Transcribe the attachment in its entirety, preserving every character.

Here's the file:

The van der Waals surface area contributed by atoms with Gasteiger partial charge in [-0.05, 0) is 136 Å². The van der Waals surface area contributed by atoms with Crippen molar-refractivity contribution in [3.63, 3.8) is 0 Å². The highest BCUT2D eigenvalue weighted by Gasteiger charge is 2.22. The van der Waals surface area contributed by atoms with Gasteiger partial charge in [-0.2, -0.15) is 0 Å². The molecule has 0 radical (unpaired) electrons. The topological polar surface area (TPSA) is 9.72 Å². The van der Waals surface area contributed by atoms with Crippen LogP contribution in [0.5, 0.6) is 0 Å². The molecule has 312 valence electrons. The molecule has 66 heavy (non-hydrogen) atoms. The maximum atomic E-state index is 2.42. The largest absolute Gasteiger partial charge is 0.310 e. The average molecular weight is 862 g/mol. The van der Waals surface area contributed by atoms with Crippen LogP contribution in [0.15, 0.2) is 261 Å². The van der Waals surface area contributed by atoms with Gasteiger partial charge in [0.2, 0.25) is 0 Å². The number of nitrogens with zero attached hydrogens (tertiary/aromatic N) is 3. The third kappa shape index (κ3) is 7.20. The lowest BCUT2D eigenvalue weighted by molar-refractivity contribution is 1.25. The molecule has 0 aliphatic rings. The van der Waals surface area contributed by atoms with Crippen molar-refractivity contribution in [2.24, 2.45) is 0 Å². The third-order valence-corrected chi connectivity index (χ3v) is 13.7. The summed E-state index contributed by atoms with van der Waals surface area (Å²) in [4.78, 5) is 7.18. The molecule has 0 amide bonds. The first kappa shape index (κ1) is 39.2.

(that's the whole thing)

The van der Waals surface area contributed by atoms with Gasteiger partial charge in [-0.05, 0) is 136 Å². The van der Waals surface area contributed by atoms with Crippen molar-refractivity contribution in [3.63, 3.8) is 0 Å². The highest BCUT2D eigenvalue weighted by Gasteiger charge is 2.22. The van der Waals surface area contributed by atoms with Gasteiger partial charge in [-0.2, -0.15) is 0 Å². The molecule has 0 radical (unpaired) electrons. The topological polar surface area (TPSA) is 9.72 Å². The van der Waals surface area contributed by atoms with Crippen LogP contribution in [0.5, 0.6) is 0 Å². The molecule has 312 valence electrons. The molecule has 66 heavy (non-hydrogen) atoms. The maximum atomic E-state index is 2.42. The largest absolute Gasteiger partial charge is 0.310 e. The average molecular weight is 862 g/mol. The van der Waals surface area contributed by atoms with Crippen LogP contribution in [0.15, 0.2) is 261 Å². The van der Waals surface area contributed by atoms with Gasteiger partial charge in [0.2, 0.25) is 0 Å². The number of nitrogens with zero attached hydrogens (tertiary/aromatic N) is 3. The third kappa shape index (κ3) is 7.20. The lowest BCUT2D eigenvalue weighted by molar-refractivity contribution is 1.25. The molecule has 0 aliphatic rings. The van der Waals surface area contributed by atoms with Crippen molar-refractivity contribution in [2.24, 2.45) is 0 Å². The third-order valence-corrected chi connectivity index (χ3v) is 13.7. The summed E-state index contributed by atoms with van der Waals surface area (Å²) in [4.78, 5) is 7.18. The molecule has 0 amide bonds. The first kappa shape index (κ1) is 39.2.